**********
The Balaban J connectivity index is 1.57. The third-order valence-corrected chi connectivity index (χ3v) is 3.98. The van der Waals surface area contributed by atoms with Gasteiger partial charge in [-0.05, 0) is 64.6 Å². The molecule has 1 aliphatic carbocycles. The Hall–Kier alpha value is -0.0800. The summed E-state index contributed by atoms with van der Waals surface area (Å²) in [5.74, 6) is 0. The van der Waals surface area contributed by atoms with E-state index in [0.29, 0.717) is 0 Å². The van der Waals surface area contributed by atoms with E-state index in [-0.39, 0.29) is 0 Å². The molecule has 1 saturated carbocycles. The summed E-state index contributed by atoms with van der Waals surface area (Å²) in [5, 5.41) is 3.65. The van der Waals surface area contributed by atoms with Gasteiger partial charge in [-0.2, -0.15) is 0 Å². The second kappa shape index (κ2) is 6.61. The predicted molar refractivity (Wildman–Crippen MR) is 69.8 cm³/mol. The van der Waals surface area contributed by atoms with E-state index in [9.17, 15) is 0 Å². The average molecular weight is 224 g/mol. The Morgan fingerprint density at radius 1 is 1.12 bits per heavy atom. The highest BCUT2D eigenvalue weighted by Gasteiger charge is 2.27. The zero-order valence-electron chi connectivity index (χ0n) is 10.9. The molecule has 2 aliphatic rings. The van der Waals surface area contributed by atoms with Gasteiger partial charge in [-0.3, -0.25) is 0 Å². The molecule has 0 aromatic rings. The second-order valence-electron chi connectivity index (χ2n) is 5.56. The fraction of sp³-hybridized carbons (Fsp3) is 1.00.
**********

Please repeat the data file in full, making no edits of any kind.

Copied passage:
The Balaban J connectivity index is 1.57. The third-order valence-corrected chi connectivity index (χ3v) is 3.98. The van der Waals surface area contributed by atoms with Gasteiger partial charge in [-0.05, 0) is 64.6 Å². The molecule has 1 aliphatic carbocycles. The Hall–Kier alpha value is -0.0800. The summed E-state index contributed by atoms with van der Waals surface area (Å²) in [5.74, 6) is 0. The van der Waals surface area contributed by atoms with E-state index in [0.29, 0.717) is 0 Å². The van der Waals surface area contributed by atoms with E-state index in [-0.39, 0.29) is 0 Å². The molecule has 1 saturated carbocycles. The summed E-state index contributed by atoms with van der Waals surface area (Å²) in [5, 5.41) is 3.65. The van der Waals surface area contributed by atoms with Gasteiger partial charge in [-0.2, -0.15) is 0 Å². The second kappa shape index (κ2) is 6.61. The predicted molar refractivity (Wildman–Crippen MR) is 69.8 cm³/mol. The van der Waals surface area contributed by atoms with E-state index in [9.17, 15) is 0 Å². The average molecular weight is 224 g/mol. The Morgan fingerprint density at radius 1 is 1.12 bits per heavy atom. The highest BCUT2D eigenvalue weighted by Gasteiger charge is 2.27. The zero-order valence-electron chi connectivity index (χ0n) is 10.9. The molecule has 2 aliphatic rings. The van der Waals surface area contributed by atoms with Gasteiger partial charge in [-0.3, -0.25) is 0 Å². The molecule has 0 aromatic rings. The second-order valence-electron chi connectivity index (χ2n) is 5.56. The fraction of sp³-hybridized carbons (Fsp3) is 1.00.